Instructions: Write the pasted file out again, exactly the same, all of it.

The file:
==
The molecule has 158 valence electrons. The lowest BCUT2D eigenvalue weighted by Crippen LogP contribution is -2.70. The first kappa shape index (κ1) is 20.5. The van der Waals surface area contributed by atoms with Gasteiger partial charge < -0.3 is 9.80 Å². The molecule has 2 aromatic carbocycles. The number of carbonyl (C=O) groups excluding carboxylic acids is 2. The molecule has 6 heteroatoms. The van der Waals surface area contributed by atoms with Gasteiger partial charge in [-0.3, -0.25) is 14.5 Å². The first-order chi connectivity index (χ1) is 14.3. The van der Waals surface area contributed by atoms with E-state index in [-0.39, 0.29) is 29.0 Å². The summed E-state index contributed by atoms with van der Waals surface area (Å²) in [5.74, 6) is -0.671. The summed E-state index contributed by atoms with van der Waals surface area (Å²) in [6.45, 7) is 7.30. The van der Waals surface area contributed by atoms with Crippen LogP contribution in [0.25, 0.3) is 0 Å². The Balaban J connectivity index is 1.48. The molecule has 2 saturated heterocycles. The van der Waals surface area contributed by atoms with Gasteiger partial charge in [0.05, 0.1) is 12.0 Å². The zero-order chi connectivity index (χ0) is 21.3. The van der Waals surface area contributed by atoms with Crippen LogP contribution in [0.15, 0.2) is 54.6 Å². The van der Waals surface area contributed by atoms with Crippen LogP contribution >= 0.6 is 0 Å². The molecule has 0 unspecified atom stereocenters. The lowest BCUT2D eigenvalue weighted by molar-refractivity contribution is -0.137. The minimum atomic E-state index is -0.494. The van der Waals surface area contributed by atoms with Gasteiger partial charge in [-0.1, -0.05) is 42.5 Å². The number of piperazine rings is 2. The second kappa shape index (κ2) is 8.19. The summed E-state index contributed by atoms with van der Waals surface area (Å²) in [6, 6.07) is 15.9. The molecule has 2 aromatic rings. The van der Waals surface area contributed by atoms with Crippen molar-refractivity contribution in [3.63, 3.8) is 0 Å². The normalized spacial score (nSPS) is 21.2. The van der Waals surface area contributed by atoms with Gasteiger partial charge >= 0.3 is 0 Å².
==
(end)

The molecule has 158 valence electrons. The lowest BCUT2D eigenvalue weighted by Crippen LogP contribution is -2.70. The first kappa shape index (κ1) is 20.5. The van der Waals surface area contributed by atoms with Gasteiger partial charge < -0.3 is 9.80 Å². The molecule has 2 aromatic carbocycles. The number of carbonyl (C=O) groups excluding carboxylic acids is 2. The molecule has 6 heteroatoms. The van der Waals surface area contributed by atoms with Gasteiger partial charge in [-0.3, -0.25) is 14.5 Å². The first-order chi connectivity index (χ1) is 14.3. The van der Waals surface area contributed by atoms with E-state index in [-0.39, 0.29) is 29.0 Å². The summed E-state index contributed by atoms with van der Waals surface area (Å²) in [5.74, 6) is -0.671. The summed E-state index contributed by atoms with van der Waals surface area (Å²) in [6.45, 7) is 7.30. The van der Waals surface area contributed by atoms with Crippen LogP contribution in [0.25, 0.3) is 0 Å². The Balaban J connectivity index is 1.48. The molecule has 2 saturated heterocycles. The van der Waals surface area contributed by atoms with Gasteiger partial charge in [0.05, 0.1) is 12.0 Å². The zero-order chi connectivity index (χ0) is 21.3. The van der Waals surface area contributed by atoms with Crippen LogP contribution in [0.15, 0.2) is 54.6 Å². The van der Waals surface area contributed by atoms with Crippen LogP contribution >= 0.6 is 0 Å². The molecule has 0 unspecified atom stereocenters. The lowest BCUT2D eigenvalue weighted by molar-refractivity contribution is -0.137. The minimum atomic E-state index is -0.494. The van der Waals surface area contributed by atoms with Gasteiger partial charge in [-0.1, -0.05) is 42.5 Å². The number of piperazine rings is 2. The second kappa shape index (κ2) is 8.19. The summed E-state index contributed by atoms with van der Waals surface area (Å²) in [6, 6.07) is 15.9. The molecule has 2 aromatic rings. The van der Waals surface area contributed by atoms with Crippen molar-refractivity contribution in [3.63, 3.8) is 0 Å². The normalized spacial score (nSPS) is 21.2. The van der Waals surface area contributed by atoms with Gasteiger partial charge >= 0.3 is 0 Å².